After a trial, the district court concluded that, except as to two retirees who received the inaccurate information during personal meetings related to their retirement, there was no evidence that the representative deliberately or negligently misled the employees in answering their direct questions related to the early retirement plan. The district court also found that the employer did not deliberately mislead the employees to believe the company would not use its right to amend their retiree medical benefits years later.
The participants appealed, and the U.S. Court of Appeals for the Sixth Circuit reversed in the participants’ favor. The court deliberately reviewed the testimony of more than 20 trial witnesses and found that the employer, through the low-level representatives, provided inaccurate information to the potential retirees in the group and individual meetings that was materially misleading. The court concluded that representatives’ material misrepresentations during the group meetings were binding on the employer, constituting a breach of fiduciary duty for failing to convey truthful information because those employees who received the inaccurate information reasonably relied on the statements in making decisions whether to take early retirement. The court further found the representatives’ inaccurate responses to specific retirement questions from certain employees constituted an independent basis for a fiduciary breach. As a result, the court remanded the case to the district court to determine the appropriate remedy to be awarded to the class of retirees.
Impact on Institution of Benefit Plan Changes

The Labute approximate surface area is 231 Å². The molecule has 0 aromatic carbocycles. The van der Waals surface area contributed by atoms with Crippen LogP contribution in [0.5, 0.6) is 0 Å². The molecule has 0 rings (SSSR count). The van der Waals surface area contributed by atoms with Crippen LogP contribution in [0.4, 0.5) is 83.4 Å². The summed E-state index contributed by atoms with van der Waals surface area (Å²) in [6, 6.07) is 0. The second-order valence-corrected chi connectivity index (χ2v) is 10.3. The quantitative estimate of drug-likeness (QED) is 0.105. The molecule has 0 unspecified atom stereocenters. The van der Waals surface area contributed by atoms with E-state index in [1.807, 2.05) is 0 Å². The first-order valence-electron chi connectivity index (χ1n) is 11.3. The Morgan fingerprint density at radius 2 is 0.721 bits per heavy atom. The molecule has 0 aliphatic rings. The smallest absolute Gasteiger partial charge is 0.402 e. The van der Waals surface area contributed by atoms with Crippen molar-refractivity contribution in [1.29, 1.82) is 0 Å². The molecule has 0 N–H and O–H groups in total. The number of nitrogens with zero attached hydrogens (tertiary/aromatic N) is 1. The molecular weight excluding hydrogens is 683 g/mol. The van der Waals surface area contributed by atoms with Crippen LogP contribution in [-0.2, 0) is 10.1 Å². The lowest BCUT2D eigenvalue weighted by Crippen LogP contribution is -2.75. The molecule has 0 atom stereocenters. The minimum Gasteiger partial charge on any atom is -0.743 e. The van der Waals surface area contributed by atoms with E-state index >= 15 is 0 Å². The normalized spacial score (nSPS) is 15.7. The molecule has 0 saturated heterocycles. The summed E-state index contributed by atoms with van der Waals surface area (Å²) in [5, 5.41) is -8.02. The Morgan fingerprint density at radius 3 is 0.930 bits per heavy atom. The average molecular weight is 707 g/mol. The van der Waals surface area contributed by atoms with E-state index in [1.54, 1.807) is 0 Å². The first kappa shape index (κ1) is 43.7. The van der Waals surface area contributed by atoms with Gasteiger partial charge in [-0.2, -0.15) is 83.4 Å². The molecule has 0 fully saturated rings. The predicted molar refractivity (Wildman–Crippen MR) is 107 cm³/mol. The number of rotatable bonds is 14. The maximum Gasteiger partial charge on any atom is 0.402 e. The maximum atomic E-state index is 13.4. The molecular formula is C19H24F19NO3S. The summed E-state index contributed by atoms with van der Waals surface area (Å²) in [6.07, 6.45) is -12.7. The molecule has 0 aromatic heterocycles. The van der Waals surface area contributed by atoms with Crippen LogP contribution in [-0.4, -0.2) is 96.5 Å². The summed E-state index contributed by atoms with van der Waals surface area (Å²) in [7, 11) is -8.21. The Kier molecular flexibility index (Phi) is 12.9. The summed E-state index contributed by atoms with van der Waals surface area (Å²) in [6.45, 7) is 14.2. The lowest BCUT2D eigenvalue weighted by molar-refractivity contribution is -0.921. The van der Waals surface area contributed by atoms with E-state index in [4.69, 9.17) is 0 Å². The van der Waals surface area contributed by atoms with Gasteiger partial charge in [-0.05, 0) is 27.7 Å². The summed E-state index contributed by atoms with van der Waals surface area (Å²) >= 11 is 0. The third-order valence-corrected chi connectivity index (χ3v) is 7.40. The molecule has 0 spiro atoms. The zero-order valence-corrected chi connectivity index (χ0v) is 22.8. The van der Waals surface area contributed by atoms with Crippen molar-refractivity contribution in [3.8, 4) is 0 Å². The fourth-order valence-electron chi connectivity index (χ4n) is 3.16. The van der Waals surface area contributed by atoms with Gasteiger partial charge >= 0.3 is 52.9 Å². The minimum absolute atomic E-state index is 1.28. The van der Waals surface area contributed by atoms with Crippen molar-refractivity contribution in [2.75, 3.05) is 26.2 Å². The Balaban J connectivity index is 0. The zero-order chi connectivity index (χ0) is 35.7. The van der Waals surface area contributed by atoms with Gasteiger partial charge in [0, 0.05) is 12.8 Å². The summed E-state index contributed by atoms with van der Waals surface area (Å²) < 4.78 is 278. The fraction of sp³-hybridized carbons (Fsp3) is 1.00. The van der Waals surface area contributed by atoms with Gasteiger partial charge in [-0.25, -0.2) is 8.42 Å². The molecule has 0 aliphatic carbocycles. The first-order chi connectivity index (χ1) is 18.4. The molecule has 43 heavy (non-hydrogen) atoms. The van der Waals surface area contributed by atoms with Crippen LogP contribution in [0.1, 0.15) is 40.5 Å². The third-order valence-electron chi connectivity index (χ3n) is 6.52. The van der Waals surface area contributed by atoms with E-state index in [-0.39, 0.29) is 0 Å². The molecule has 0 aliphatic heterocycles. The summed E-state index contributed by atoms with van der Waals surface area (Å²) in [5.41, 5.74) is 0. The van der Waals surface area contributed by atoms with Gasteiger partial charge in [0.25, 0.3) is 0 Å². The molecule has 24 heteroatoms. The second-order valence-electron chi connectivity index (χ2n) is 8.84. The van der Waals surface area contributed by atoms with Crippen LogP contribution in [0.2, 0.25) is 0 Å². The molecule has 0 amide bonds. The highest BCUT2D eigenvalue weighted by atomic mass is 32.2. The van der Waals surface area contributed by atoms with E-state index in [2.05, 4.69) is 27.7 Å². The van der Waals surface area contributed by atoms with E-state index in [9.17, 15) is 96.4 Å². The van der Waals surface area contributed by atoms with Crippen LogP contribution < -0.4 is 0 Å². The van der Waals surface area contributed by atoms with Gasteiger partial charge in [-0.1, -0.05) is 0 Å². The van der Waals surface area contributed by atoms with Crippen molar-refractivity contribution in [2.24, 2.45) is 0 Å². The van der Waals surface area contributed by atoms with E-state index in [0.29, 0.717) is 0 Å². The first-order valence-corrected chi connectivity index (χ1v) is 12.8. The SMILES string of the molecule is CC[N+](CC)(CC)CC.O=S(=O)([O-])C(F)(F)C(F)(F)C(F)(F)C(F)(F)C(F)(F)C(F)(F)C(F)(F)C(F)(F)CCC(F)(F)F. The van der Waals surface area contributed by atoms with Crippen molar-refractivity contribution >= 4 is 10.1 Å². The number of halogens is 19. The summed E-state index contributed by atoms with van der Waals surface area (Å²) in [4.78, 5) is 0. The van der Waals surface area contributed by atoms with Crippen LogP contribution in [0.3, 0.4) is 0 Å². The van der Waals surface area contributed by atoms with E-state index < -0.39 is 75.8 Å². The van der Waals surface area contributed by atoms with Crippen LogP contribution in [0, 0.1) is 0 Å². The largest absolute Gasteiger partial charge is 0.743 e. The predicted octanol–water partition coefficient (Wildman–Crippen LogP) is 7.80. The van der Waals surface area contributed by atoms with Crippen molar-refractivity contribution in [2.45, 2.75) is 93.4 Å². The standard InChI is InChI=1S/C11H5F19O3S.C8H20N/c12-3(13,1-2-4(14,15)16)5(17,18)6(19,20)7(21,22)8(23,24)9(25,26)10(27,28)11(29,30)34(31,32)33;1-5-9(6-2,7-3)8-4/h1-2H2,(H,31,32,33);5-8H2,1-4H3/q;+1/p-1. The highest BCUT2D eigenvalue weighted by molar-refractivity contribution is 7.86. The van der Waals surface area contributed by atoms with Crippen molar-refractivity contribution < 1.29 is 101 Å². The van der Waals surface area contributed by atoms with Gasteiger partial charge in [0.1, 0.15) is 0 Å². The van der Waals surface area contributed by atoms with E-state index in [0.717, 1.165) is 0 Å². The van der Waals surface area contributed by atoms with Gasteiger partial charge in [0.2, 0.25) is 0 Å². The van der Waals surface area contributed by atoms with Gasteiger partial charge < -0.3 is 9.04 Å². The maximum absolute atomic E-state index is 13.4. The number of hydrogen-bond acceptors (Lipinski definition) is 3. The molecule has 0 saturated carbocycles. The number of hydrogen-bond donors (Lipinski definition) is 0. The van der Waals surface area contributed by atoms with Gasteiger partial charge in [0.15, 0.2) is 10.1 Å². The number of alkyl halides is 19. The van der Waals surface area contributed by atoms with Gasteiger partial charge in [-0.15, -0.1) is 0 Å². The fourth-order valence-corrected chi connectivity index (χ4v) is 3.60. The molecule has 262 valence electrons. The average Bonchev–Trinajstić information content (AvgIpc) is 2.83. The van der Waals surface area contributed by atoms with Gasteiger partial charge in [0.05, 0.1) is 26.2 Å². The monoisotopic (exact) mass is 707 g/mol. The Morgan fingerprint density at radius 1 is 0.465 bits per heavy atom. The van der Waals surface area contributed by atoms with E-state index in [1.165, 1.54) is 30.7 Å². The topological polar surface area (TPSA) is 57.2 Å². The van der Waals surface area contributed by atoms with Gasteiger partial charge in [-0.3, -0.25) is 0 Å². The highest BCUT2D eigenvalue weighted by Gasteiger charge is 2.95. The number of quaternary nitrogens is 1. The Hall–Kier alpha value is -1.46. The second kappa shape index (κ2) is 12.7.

The Pirelli Armstrong Tire Corp. decision is a instructive lesson about what can go wrong when early retirement incentive programs and retiree medical changes are developed at corporate headquarters and subsequently explained and implemented at the local facility. Historically, employers have been protected from situations such as that in Pirelli Armstrong Tire Corp. because the plan documents typically reserve to the employer the right to amend or terminate benefits at any time and for any reason, and courts uniformly have held that oral and written misrepresentations cannot override unambiguous plan terms. The Sixth Circuit has apparently abandoned this view in holding Pirelli liable for statements made contrary to plan documents by its low-level representatives.
This case should serve as a reminder to employers that a good reservation of rights clause in a benefit plan will not cure all problems that occur in the process of amending or terminating benefit plans. As the court in Pirelli Armstrong Tire Corp. warned: "When a plan administrator speaks, it must speak truthfully." Employers must always be cognizant of the high standards imposed by ERISA when communicating benefits information to employees generally. While no employer can ensure that all managers or other representatives accurately communicate benefits changes, where feasible, the employer should have all benefits communications go through a centralized office.
One way that employers may be able to control how benefits information is communicated is by videotaping benefits presentations at corporate headquarters and instructing local human relations managers that all questions regarding benefits should be referred to the corporation’s home office. Use of videoconferencing technology can help to ensure that all employees, wherever located, receive the same, accurate benefits information. The employer also should communicate clearly to employees which representatives or managers are authorized to provide benefits information. By limiting the group of people through which benefits information is disseminated, employers will be in a better position to control the content of the information provided and ensure all information is disseminated is accurate and consistent with the terms of their benefit plans.
The material in this publication may be reproduced, in whole or in part, with acknowledgment of its source and copyright. "On the Subject…" is intended to provide information of general interest in a summary manner and should not be construed as individual legal advice. Readers should consult with their McDermott, Will & Emery lawyer or other professional counsel before acting on the information contained in this publication. "On the Subject…" may be considered advertising under the rules regulating the legal profession.